David Fickling is a Bloomberg Gadfly columnist covering commodities, as well as industrial and consumer companies. He has been a reporter for Bloomberg News, Dow Jones, the Wall Street Journal, the Financial Times and the Guardian.

Shareholders in Takata are understandably terrified at the prospect that liabilities stemming from the company's occasionally fatal airbag technology will blow up in their faces.

Its shares have fallen almost 70 percent since Nov. 18, 2014, when the U.S. National Highway Traffic Safety Administration ordered a recall of millions of vehicles fitted with Takata's defective inflators. The company's market capitalization of 31 billion yen ($289 million) is now a spare 0.22 times Takata's book value of about 145 billion yen, making it one of just 13 publicly traded businesses globally with more than $1 billion in annual sales and a valuation no greater than 0.25 times book.

Don't Believe Everything You Read
There's a handful of large companies worth less than 25% of their net assets. Takata is one of them
Source: Bloomberg data
Note: Shows only companies with sales of more than $1 billion and price-book ratios below 0.25.

What's surprising is that while equity investors are spooked, bondholders have maintained a distinct sangfroid. The steepest discount among its three outstanding yen-denominated notes is that on its 0.582 percent debentures due 2021, which are trading at about 74 percent of par. Its 1.021 percent securities maturing in 2017 are trading at a discount of less than 8 percent to face value:

Capital Punishment
Takata's share price has slumped as its airbag recall problems grew. Its bonds, not so much
Source: Bloomberg
Note: For shares, Oct. 6, 2014=100.

This is, to put it mildly, not how the debt of companies facing Takata-style problems normally behaves. Take a look at how Sharp's bond yields soared north of 40 percent within months of the electronics company announcing the first job cuts since 1950 amid widening losses in 2012. Or what happened to Peabody's yields after coking coal prices sank to a six-year low in 2014, pushing the U.S. miner toward the Chapter 11 bankruptcy it finally entered last month:

Crash Protection
Takata's bond yields have remained remarkably placid in the face of bad news
Source: Bloomberg
Note: Bonds shown are the most liquid in the case of Sharp and Peabody, and most recent in the case of Takata. Start dates differ for the three companies: Takata is from the Nov. 18, 2014 U.S. vehicle recall. Sharp is from its Aug. 2, 2012 forecast of losses and 5,000 job cuts. Peabody is from the Sept. 25, 2014 decline of coking coal prices to a six-year low. Upper limit has been set at 90% for scaling reasons.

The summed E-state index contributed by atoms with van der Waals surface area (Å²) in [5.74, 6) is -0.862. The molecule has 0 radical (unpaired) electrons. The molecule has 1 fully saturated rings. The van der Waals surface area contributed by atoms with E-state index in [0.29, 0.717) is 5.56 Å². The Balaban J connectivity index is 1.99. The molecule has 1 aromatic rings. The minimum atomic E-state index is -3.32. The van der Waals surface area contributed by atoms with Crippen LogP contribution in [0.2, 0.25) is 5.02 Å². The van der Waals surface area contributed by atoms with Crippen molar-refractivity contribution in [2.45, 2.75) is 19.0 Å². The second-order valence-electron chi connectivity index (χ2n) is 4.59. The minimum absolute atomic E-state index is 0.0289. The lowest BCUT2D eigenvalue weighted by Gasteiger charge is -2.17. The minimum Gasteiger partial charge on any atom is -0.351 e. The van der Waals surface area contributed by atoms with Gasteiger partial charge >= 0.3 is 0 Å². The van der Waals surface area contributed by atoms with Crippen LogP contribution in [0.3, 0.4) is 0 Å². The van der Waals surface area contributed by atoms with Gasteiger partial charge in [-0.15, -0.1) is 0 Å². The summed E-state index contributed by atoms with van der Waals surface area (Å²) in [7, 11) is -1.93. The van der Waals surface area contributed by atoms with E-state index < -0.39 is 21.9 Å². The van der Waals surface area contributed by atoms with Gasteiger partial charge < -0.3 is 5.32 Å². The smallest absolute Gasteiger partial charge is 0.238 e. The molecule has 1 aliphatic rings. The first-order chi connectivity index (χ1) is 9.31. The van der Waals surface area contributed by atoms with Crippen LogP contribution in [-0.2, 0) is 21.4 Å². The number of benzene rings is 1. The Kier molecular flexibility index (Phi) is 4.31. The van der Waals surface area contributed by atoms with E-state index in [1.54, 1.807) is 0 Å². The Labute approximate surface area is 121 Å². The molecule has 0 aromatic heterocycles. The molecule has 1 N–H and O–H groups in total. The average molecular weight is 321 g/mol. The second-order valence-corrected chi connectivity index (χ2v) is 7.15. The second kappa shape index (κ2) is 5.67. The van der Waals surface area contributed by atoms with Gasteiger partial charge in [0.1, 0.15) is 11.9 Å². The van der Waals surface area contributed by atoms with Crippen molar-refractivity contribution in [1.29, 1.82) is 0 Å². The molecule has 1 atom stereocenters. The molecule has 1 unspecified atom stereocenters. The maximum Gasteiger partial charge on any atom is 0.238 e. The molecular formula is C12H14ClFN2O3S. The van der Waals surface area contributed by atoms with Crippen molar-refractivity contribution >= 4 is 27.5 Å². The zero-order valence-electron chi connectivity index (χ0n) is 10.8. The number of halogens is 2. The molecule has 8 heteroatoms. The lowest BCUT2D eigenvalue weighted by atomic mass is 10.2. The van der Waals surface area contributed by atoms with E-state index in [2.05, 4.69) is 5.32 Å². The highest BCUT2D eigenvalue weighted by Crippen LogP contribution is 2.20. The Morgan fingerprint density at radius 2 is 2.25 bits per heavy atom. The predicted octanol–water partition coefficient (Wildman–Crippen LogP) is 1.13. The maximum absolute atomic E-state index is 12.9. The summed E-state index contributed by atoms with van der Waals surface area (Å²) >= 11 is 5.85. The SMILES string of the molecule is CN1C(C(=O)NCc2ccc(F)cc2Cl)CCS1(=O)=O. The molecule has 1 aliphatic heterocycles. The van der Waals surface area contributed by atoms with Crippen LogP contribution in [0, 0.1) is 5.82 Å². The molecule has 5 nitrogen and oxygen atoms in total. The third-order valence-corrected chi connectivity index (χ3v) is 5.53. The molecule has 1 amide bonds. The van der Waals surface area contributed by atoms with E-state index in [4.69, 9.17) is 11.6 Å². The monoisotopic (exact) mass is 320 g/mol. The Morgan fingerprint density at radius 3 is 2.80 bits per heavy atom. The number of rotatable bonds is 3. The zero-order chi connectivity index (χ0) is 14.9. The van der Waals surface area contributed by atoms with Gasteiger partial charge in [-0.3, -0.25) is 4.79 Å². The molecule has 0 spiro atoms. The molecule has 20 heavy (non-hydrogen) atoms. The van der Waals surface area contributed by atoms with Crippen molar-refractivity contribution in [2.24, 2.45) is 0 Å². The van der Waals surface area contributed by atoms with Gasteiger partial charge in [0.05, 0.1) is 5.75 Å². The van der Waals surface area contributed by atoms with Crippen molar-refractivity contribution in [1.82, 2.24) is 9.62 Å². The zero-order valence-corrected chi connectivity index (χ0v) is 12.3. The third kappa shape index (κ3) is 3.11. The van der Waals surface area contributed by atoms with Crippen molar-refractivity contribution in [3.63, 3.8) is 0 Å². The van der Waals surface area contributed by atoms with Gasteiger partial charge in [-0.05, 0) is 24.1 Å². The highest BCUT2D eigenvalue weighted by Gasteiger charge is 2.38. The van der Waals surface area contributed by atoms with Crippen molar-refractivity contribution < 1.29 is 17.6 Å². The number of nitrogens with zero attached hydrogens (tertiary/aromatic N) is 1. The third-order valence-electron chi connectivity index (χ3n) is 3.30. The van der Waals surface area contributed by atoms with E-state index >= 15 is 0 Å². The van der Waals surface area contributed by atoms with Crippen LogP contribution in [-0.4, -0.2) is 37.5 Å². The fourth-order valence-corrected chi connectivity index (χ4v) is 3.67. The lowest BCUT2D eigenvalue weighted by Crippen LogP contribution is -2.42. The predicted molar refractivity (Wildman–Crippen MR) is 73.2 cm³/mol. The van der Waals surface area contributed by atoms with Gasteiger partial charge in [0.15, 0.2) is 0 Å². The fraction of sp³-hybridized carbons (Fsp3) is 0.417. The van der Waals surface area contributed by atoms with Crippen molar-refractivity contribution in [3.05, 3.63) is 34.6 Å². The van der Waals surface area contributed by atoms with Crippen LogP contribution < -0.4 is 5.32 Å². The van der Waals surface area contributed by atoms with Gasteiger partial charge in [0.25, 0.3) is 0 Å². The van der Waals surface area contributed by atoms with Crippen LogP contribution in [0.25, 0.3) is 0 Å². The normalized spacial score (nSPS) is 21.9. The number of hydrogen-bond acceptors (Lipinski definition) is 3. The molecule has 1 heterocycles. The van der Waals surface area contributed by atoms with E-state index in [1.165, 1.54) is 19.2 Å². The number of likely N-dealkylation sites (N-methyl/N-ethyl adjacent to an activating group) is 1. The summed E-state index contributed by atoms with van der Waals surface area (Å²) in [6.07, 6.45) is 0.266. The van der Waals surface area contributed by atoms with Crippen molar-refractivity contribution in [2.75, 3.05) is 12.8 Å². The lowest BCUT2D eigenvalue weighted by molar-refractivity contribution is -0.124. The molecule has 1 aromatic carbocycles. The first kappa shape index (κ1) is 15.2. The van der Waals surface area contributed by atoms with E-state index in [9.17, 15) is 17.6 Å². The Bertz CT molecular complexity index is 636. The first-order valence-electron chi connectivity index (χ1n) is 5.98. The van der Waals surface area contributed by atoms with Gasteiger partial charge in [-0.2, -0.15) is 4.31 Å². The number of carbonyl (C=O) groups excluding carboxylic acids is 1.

There are a few potential explanations for what may be going on here.

One is that bondholders are betting they'll be left whole, or whole-ish, if the company's customers or other sponsors step in to turn it around. Sharp actually offers an optimistic story in this context: Those 2019 notes that were yielding more than 40 percent a few years back now pay less than 5 percent. Still, given recall costs that could easily run into hundreds of millions of yen or more, and the fact bond haircuts are a pretty standard feature of restructurings, that seems a wager based more on hope than reasonable expectation.

Another is that lawyers will take a long time to argue how the costs of Takata's product recall should be allotted. So long as Takata has sufficient liquidity to pay its interest bills in the short term, a bond maturing in December 2017 that's yielding 6.5 percent might not be such a bad investment.

Of course, that's a big if. With a quick ratio of 0.79, it's questionable whether Takata is in a good position to meet even its short-term liabilities .

There's one more possible explanation. A Japan where the government can sell 10-year bonds with a negative yield is probably not your best yardstick of a well-functioning credit market. When investors are paying money for the privilege of lending it, lots of things that may otherwise seem unappealing start to look more attractive. Takata's 2021 bonds are yielding 8.2 percent at current prices. If you try not to think too hard about the risk of default, that looks almost appetizing.

This column does not necessarily reflect the opinion of Bloomberg LP and its owners.

  1. Also called the acid ratio, the quick ratio gauges a company's short-term liquidity by dividing its current liabilities into its cash, cash equivalents and account receivables. A figure of 1 is usually considered the minimal comfortable level.

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David Fickling in Sydney at

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Katrina Nicholas at